YOU ARE HERE: LAT HomeCollections

Ventura County

50 Views of Santa Clara Valley

Art: Museum exhibit, opening today, features paintings chronicling scenes of a region that is still largely connected to agriculture.


A three-year effort to capture the beauty of the Santa Clara Valley will pay off today when the latest exhibit at the Ventura County Museum of History and Art opens.

Nearly 50 oils, watercolors and pastels by 18 local painters will be on display through Sept. 1 in the show "Painting the Santa Clara Valley." The pieces attempt to capture the flavor of a valley that follows the Santa Clara River from Ventura through Saticoy to Saugus in Los Angeles County.

Museum visitors can view images of Mission San Buenaventura, cultivated fields and orchards, produce stands, field workers and horse corrals with mountain backdrops.

The artwork was selected from the recently released book "The Santa Clara Valley" published by the Easton Gallery in Montecito. The book features 100 paintings and includes a comprehensive history of the valley written by Judith P. Triem, the Santa Paula historian who wrote "Ventura County: Land of Good Fortune."

Tim Schiffer, the museum's executive director, admitted it is unusual to base an exhibit on a book from a gallery, but said the idea fits with the museum's vision.

"We felt it was important for people to realize how remarkable it is to have this incredible valley with so much history," said Schiffer, who wrote the book's introduction. "There aren't many valleys that have so much agriculture left.

"With everything in a state of change, this exhibit gives you a way to take stock of those changes. It's an appreciation."

Local painter Susan Petty said she and her fellow artists tried to learn about the valley's history in addition to creating the art. That sometimes required getting permission from land owners to paint on their property.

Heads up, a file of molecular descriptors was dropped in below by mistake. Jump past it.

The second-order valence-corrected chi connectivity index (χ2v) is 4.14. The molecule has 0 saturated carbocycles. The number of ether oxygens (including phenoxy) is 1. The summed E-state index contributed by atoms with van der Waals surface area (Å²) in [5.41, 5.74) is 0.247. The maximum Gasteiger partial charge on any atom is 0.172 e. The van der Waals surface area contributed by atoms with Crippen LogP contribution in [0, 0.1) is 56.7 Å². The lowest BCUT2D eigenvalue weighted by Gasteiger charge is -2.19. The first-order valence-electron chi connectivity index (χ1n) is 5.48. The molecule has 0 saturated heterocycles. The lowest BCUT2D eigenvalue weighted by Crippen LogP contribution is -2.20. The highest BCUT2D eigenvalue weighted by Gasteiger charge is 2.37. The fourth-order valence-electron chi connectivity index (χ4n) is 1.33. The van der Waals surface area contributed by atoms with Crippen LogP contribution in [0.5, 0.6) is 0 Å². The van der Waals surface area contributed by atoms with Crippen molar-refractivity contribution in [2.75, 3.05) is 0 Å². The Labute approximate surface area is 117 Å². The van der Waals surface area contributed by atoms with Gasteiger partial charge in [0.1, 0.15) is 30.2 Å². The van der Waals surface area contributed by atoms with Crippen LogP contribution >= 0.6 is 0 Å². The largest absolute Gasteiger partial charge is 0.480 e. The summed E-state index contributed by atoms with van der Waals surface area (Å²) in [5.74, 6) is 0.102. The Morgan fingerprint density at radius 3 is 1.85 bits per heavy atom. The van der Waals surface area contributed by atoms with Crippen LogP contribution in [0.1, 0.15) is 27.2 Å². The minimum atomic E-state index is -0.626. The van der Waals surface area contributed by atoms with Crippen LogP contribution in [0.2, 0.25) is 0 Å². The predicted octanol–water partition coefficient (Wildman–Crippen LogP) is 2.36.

"It was really interesting, because you have different artists with different approaches, and what fascinates one might not catch another," said Petty, who lives on a lemon and avocado ranch in Saticoy. "Some of the things that were painted aren't there anymore, so it's nice to have preserved history through the paintings."

Petty said she is often inspired by the view from her porch.

"Many of the things I paint, I think to myself that I better paint this before it's gone or covered up," Petty said. "One of the biggest changes has been between Santa Paula and Piru, where it used to be a major orange-growing area. Now the area is changing to nurseries because there is less and less money in growing oranges."

An opening reception for the exhibition is scheduled from 5 to 9 p.m. and coincides with Ventura's "First Friday: Alive after Five" program, when downtown retailers, restaurants, galleries and businesses at Ventura Harbor stay open until 9 p.m. the first Friday of the month. The reception is free, but reservations are required.

The museum will offer several special events during the exhibit's three-month run. Gallery talks with selected exhibition artists are scheduled June 23 at 1 and 3 p.m.; Steve Bachman, the United Water Conservation District's ground water manager, will lecture on valley geology July 11 at 7 p.m.; Cal State Channel Islands history professor Frank Barajas will lecture on "Recruitment and Restriction: The Changing Work Force of Ventura County" July 18 at 7 p.m.; and rancher and environmentalist Sanford Hedrick Jr. will speak on restoring the valley's ecosystem July 25 at 7 p.m. Admission is $5 per event and reservations are required.

While half of the Santa Clara Valley book focuses on paintings, the other half features a geological examination of the valley by Bachman. Aerial photographs by William B. Dewey accompany the section and some of those photos also will be displayed in the show.

"I hope this exhibit deepens the appreciation people have for the valley," Petty said. "It's a nice, concise history, and it's wonderful to have it preserved this way."


The Ventura County Museum of History and Art, 100 E. Main St., Ventura, is open Tuesdays through Sundays from 10 a.m. to 5 p.m. Admission is $4 for adults, $3 for seniors and $1 for children ages 6-17. Museum members and children younger than 5 get in free. For more information, call 653-0353.

Los Angeles Times Articles